By Rosie Khdir
Now we have entered the month of May, World Play day is fast approaching and there is one group of people who are determined to use this day to promote women in tech.
The Ubuntu Women, founded in 2006, are aiming to “boost the visibility of women within all areas of Ubuntu” and have launched an interactive World Play Day initiative to encourage young girls “to embrace Ubuntu”. Ubuntu is an open source operating system used as an alternative to Windows and Office.
The debate on whether the lack of women in tech is down to nature or nurture could go on forever, but it is clear from the views expressed in a recent blog post by Amy Vernon of the Ubuntu Women Project that the Ubuntu Women firmly believe it is down to nurture.
In this blog post Vernon highlights the distinct difference in advertising for girls and boys toys, and how boys are “bombarded with images that show them playing all manners of computer and video games” while young girls are “blasted with pretty pink princesses and ponies”.
The objective therefore of this World Play Day initiative is to illustrate to young girls that they can play with computers too. An article posted on Ubuntu’s The Fridge summed it up:
“It hurts us all to have this subconscious of pigeonholing of our children, and to help counter this for Ubuntu’s community, we would love to have a collection of examples of young girls (toddlers through to 12 years old) playing with — and loving, and being encouraged to pursue — Ubuntu. This would allow parents of girls to demonstrate that it really is ok to be intrigued by the shiny screens, blinking lights, tappity-tap of keyboards, and faint whirs of computer fans.”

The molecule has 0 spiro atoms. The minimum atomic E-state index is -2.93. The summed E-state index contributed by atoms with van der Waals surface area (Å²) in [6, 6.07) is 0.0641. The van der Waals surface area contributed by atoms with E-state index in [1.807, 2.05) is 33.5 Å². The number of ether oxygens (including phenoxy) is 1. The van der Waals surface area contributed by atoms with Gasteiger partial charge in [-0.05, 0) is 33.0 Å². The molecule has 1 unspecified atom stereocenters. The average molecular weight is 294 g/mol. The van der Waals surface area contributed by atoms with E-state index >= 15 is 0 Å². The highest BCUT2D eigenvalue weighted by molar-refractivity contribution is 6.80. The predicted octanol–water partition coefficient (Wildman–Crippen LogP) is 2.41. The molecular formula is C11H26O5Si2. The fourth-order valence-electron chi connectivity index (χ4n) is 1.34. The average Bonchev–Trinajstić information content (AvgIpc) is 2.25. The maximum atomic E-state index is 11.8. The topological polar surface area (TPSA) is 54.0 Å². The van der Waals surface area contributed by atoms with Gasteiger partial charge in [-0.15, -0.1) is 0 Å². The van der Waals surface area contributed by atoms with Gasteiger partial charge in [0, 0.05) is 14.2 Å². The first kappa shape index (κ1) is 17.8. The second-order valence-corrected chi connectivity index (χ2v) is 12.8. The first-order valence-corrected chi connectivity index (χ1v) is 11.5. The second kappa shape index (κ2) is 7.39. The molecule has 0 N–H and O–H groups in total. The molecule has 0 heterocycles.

So here’s the question, will it work? Is it as simple as showing them a picture they can follow, or do we need to encourage IT education for girls and show them it is a possible career choice in later life.
This initiative is attempting to tackle to problem at a very early age, but it may be more effectively aimed at the teenage girls. It seems to be during the teen years that fundamental choices about hobbies and career paths are formulated.
Nevertheless, we’ve got to start somewhere, and if this helps encourage young girls to play with computers instead of sparkly ponies then start snapping!
Results will be revealed on World Play Day which is 28th May. There will be two winners, one that is drawn randomly and one that “sells the ‘girls love computers’ line the best”.
Rosie Khdir writes for PC Site – PC comparison and reviews – and you can follow her on Twitter @rosiekhdir.